A few days before the magazine went to print, I felt a deep urge to write out of anger and disappointment about what we have turned into.
Sadly, I realized that I have been living in an environment where I have kind of obligation to spend my Sundays at “La Plage” not only pressing the flesh with the who’s who in Botox society, but also helplessly overhearing “the young and the restless” crowd (a.k.a the “4pm-ers” or the “happy nation”) complain about how much they hated “White” the night before (knowing that deep inside – trust me - they had an amazing time!). In other words, classic Lebanese “Je l'aime, mais je ne peux pas montrer.”
But the topic du jour revolved around – as always – status symbolism in Lebanon. I listened in to two guys argue over how much one should pay a valet at “Al Mandaloun” in order to get his car parked at the entrance and guarantee an evening full of stares and endless “oohs!” and “ahhs!” by the unfortunate ones who - God forbid - have to “wait” for their cars. It is not enough that valets have become more powerful than the President – it seems like every 10 meters one pops out of nowhere to prevent you from parking because they have confiscated that space earlier and claimed it as their own; but they are also the most tipped. So,I couldn’t help but be intrigued to hear the ending of this intense two hour conversation. Apparently, “the head of valets” classifies people into two categories named after famous Lebanese family names: “Shehade” (translates into “beggers”) are those who pay 20,000 L.L max, and “Karam” (or “generosity”) that pay up to - gasp - $100 to get their exclusive spot near the entrance.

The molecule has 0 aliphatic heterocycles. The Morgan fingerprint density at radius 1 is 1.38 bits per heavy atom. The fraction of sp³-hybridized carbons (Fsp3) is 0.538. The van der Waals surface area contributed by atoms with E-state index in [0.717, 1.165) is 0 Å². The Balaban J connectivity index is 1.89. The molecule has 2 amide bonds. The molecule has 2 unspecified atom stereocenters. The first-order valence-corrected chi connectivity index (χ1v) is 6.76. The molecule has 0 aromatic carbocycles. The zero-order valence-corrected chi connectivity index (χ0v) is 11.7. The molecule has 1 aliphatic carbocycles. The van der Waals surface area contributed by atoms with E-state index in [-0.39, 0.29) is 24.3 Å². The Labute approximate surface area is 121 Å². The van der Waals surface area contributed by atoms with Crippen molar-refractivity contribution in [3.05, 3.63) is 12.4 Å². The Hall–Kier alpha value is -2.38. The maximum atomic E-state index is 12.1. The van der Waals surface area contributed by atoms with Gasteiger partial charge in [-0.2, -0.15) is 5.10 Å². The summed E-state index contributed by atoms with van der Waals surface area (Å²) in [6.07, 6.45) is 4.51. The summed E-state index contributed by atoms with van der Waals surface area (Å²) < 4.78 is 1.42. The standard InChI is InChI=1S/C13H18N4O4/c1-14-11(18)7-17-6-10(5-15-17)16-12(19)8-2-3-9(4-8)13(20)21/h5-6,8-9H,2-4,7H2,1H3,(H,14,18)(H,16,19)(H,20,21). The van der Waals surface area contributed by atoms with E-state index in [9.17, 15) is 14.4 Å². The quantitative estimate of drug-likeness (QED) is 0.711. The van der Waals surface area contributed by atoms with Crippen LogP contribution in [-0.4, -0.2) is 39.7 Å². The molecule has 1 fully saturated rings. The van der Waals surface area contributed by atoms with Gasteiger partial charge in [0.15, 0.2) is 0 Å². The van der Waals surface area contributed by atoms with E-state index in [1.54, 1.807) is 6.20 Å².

I did not know what bothered me the most: the fact that two well educated men spend their precious Sunday lunchtime mingling over a valet’s worth like watching a lousy episode of “Gossip Girl,” or the fact that their story is unfortunately true. And then it hit me: if every single Lebanese were born with a survival manual of the city in hand, we would not spend our times trying to decipher the codes of status and prestige, or even worse, abide by them.
When will we stop buying into this “purchased” joy, and find genuine happiness in simple matters? Who are we trying to impress?
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